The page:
The America of Atlas Shrugged, Part One
Barack H. Obama. Is he the Mr. Thompson in the new Atlas Shrugged?
So America is already well on the way to the dystopia that the new Atlas Shrugged movie depicts. The other changes that must take place, are the endpoints of current trends. The opening montage does a good job of explaining those changes, to any viewer (or critic) willing to pay attention:
- The Middle East “implodes.” All international traffic in oil stops. So, no oil for the United States from outside the United States. (The Canadians have problems of their own. And in Ayn Rand’s vision, everyone else’s problems are worse.) That is why gasoline sells for thirty-seven-and-a-half dollars per gallon. CNAV remembers when gasoline once sold for thirty-seven-and-nine-tenths cents per gallon, even for high-test grades.
- Commercial aviation dies. The montage has one scene showing a junk crusher demolishing an airliner, either a Boeing 727 or an MD-80. So the railroads go back to carrying passengers. The technology already exists, including the double-decker passenger cars that New Jersey Transit’s rail division and other commuter railroads run today. (That Taggart Transcontinental might take passenger service back from the government might seem incongruous. But that might be one of the first “Washington favors” that James Taggart gets from his government friends.) Note also Dagny Taggart’s ironic line to Henry Rearden: “Commercial air service? You are really trying to put me out of business.” Both people know that the re-establishment of commercial aviation would be quite a feat, even with a new metal that can beat all the advanced composites in use today.
- Giant superhighway ramps collapse and stay collapsed. Many critics today warn that such things will start to happen if Congress fails to pass some highway bill or another.
- The Constitution is unrecognizable. Perhaps Mr. Thompson, whose real name is Barack Hussein Obama, calls a runaway Constitutional Convention. Among other things, this convention replaces Congress with a unicameral Legislature that favors “Blue States” over “Red States” in legislative apportionment, and may delegate its authority to tax and legislate to regulatory agencies. Hence the Bureau of Economic Planning and Natural Resources, which actually gains the direct power to tax. Hence also a complete abrogation of all restrictions on unapportioned direct taxes.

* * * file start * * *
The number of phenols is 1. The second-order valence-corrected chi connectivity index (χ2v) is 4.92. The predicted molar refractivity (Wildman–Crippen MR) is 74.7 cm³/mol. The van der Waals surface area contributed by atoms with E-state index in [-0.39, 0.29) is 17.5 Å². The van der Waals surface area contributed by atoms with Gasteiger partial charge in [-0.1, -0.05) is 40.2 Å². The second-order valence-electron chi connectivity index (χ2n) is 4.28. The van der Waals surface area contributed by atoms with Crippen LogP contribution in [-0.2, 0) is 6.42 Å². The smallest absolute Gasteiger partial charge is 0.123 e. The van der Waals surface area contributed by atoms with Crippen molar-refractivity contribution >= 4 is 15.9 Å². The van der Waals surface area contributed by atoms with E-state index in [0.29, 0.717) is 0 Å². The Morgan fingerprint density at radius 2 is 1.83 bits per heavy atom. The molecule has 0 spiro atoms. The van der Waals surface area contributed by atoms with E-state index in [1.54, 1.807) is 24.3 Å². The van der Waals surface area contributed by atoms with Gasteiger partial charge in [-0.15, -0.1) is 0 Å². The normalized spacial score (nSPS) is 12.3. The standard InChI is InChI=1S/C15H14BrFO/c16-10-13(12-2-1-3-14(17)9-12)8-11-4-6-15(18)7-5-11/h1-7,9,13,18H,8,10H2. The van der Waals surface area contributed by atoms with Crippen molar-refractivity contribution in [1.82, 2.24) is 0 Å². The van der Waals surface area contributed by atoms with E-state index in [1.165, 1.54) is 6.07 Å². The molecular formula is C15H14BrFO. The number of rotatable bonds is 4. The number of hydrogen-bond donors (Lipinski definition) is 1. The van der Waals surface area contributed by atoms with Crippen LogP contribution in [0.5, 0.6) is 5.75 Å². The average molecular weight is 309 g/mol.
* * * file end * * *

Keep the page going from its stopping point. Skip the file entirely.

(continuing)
- No election campaign takes place in 2016. That can mean only one thing: that Mr. Thompson is President for Life.
- The government has cut national defense and made the military incapable of projecting its power overseas. That might actually please at least one Republican candidate for President. The result is that the high seas revert to the utterly lawless environment they were in the days of Sir Francis Drake. And so the United States Navy cannot cope with a buccaneer (or actually a privateer) who preferentially seizes “relief cargoes” of durable goods that the United States is trying to ship overseas. Behold the new foreign aid, and even that is not safe.
Thus Atlas Shrugged, Part One need not have been a “period piece” to be feasible. Some part of the situation it depicts are happening now. Others could happen, and many in government want them to happen.
The only way to stop them from happening is with your vote. Atlas Productions knows this. That’s why they plan to release Atlas Shrugged, Part Two during the election campaign. Behold the Conservative October Surprise.
Featured image: a statue of Atlas.